On March 18, 2016, the Court advised Pinson of her obligation to timely respond to DOJ’s second motion for summary judgment. See Order of Mar. 18, 2016, ECF No. 272; see also Fox v. Strickland, 837 F.2d 507, 509 (D.C. Cir. 1988) (per curiam) (holding that a district court must take pains to advise a pro se party of the consequences of the failure to respond to a dispositive motion); Neal v. Kelly, 963 F.2d 453, 456 (D.C. Cir. 1992). In that same order, the Court granted Pinson additional time to respond and explained that if Pinson failed to do so by May 18, 2016, the Court could treat the motion as conceded, grant the motion, and dismiss Pinson’s claims as to the BOP. See Order of Mar. 18, 2016. May 18, 2016, has now passed, and Pinson has still not responded to DOJ’s second motion for partial summary judgment.

         In light of her failure to respond, Pinson has conceded the DOJ’s statement of undisputed facts. See D.D.C. Local Civ. R. 7(h). With those conceded facts in mind, the Court will address whether granting DOJ’s second motion for partial summary judgment is warranted.

         I. FACTUAL BACKGROUND

         This Court has already explained the factual background in detail in its prior Memorandum Opinion. See Pinson, 2016 WL 29245, at *3-5. The Court assumes familiarity with its prior opinion and confines its discussion to the facts most relevant to the present motion.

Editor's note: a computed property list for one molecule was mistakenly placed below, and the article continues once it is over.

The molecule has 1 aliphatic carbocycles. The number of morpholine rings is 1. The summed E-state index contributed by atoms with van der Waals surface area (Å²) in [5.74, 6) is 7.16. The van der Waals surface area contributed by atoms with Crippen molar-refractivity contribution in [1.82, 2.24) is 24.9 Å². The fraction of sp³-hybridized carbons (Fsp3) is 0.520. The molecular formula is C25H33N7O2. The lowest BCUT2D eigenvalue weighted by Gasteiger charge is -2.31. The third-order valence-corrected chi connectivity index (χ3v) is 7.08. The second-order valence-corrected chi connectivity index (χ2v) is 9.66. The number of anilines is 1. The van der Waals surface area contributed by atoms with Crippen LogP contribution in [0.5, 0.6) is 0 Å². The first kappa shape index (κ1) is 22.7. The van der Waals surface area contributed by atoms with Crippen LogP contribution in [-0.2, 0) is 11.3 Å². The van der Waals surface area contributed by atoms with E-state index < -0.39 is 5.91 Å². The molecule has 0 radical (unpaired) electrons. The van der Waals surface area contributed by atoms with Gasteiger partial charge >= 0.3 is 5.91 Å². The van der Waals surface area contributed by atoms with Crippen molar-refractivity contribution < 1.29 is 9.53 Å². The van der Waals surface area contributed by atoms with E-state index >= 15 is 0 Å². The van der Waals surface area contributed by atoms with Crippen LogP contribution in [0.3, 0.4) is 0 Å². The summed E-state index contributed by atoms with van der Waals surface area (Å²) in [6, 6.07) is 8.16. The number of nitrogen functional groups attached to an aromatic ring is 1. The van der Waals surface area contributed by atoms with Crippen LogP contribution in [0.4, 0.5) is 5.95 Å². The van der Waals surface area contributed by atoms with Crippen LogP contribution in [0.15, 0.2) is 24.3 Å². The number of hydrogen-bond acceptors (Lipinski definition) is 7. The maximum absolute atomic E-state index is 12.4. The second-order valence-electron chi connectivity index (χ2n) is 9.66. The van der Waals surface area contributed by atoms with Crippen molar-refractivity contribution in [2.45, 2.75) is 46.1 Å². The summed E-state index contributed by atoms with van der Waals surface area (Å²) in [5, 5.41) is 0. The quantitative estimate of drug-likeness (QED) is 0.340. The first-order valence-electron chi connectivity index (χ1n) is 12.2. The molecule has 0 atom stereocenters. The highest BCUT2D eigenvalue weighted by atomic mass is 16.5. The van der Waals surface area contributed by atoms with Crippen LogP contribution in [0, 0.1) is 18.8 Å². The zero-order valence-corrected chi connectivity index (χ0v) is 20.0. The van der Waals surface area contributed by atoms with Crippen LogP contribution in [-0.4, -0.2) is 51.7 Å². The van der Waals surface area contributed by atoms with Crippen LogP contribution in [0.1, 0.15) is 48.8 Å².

A. Request No. 2011-4954

         In February 2011, Pinson submitted a request to the BOP for the production of “[a]ny Discipline Hearing Officer Report, issued in the years 2010 or 2011, to an inmate assigned to any phase of the ADX Step-Down Program, wherein a Prohibited Act Code 100, 100A, 101, 101A was found to have been committed.” 2d Decl. Kara Christenson Ex. 2 (“2d Christenson Decl.”), ECF No. 265-4. This request was assigned number 2011-4954 and, by letter dated October 20, 2011, the DOJ advised Pinson that it had located no responsive records. See Id. ¶¶ 5, 10 & Ex. 3. In its first motion for summary judgment, the DOJ argued that Pinson had failed to exhaust her administrative remedies, but the Court denied the DOJ’s motion for summary judgment because genuine issues of fact remained concerning whether Pinson ever received BOP’s final response for this request. See Pinson, 2016 WL 29245, at *12-13. Since the Court issued that opinion, the BOP has hand-delivered a copy of the final response letter to Pinson. See 2d Christenson Decl. ¶ 4 & Ex. 1. In this motion, the DOJ now argues that its search was adequate. See Defs.’ 2d MSJ at 1-2.